The Hendricks County Flyer
Wed Sep 18, 2013, 11:57 AM EDT
There is no denying that Twitter has provided a once-impossible glimpse into the minds of sports figures. It has also infinitely increased the ability of those figures to make absolute fools of themselves.
Indianapolis Colts owner Jim Irsay is one such individual, one who has used the social media platform in a way that is simply embarrassing for the proud organization.
Irsay’s latest oddball airing of company business on Twitter called out players and coaches for a lack of protection for quarterback Andrew Luck. While deficiencies in shielding The Franchise have been obvious (and amplified by Sunday’s loss of lineman Donald Thomas), these are things that should stay in-house, not be broadcast in some goofy grandstanding act.
The Colts are a billion-dollar business. Imagine for a second, your business’ owner outside of your workplace entry with a bullhorn quacking about the ineptitude of the employees within to any customers or passers-by. You’d think he or she was a disrespectful loon sabotaging the image of their own business for reasons beyond comprehension.
This is how Irsay is coming off, and I can’t figure out his motivation. He is 54 years old, but his online persona resembles an irresponsible teenager starved for attention.
Irsay is not alone. Many hundreds of athletes at all levels have taken their clown shows to Twitter, some while drunk, mostly while stupid.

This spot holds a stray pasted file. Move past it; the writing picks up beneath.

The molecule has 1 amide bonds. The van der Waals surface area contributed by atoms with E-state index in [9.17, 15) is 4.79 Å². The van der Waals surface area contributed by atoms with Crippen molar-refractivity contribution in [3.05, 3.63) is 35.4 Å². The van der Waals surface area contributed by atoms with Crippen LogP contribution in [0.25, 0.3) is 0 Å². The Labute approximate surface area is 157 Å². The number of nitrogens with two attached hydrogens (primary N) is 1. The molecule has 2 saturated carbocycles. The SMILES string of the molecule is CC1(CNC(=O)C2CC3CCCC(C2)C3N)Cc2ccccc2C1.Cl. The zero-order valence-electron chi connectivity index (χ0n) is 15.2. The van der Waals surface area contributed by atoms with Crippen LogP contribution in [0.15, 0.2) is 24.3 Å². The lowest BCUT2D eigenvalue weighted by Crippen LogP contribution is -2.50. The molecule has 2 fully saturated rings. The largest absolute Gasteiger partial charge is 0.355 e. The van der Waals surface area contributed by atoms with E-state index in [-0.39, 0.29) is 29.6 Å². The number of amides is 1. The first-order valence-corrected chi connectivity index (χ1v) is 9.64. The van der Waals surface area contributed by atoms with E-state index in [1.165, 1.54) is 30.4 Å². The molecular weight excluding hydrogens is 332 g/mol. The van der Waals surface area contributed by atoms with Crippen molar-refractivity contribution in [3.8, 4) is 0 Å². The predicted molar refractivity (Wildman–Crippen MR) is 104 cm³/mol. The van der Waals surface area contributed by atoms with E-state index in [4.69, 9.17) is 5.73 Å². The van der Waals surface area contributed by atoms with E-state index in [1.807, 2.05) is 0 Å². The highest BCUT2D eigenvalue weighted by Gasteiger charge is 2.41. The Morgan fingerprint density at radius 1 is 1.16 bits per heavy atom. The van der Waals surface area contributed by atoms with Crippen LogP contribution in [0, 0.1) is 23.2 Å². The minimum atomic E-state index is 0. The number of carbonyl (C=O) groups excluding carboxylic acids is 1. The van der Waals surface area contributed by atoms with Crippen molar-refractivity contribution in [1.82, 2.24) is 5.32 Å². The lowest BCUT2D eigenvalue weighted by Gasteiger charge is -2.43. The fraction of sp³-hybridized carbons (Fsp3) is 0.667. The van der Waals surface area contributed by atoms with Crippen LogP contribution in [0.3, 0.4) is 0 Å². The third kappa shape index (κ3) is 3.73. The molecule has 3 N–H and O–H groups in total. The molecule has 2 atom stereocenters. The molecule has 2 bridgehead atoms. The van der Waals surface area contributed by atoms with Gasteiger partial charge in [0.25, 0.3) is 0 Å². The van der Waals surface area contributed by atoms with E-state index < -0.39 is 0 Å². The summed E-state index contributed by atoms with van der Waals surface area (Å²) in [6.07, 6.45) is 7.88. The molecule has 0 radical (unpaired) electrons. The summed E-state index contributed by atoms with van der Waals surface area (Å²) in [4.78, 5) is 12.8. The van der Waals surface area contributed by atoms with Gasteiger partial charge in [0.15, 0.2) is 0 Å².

While Johnny Manziel’s Twitter antics might’ve gotten the greatest attention, the most imbecilic tweet from the college ranks has to go to Ohio State backup quarterback Cardale Jones, who posted the eternally-epic, “Why should we have to go to class if we came here to play FOOTBALL, we ain’t come to play SCHOOL, classes are POINTLESS.”
The pro level has its own moronic offenders, including current Giants running back Brandon Jacobs, whose online complaints about playing time last season led the eventual NFC-champion 49ers to suspend and release the helmet-throwing lummox.
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An NPR broadcast examines the question of how communities can better prepare for tornadoes like the one that struck Moore, Okla. on Monday. The broadcast features commentary from Michael Fitzgerald, who reported a five-part disaster series for the CNHI News Service.
May 22, 2013
Part I: Are We Prepared? | Part II: Disaster Dollars Part III: Lessons Learned | Part IV: Warning Signs Part V: The Big One
A little over a decade ago, federal prosecutors used keystroke logging software to steal the encryption password of an alleged New Jersey mobster, Nicodemo Scarfo Jr., so they could get evidence from his computer to be used at his trial.
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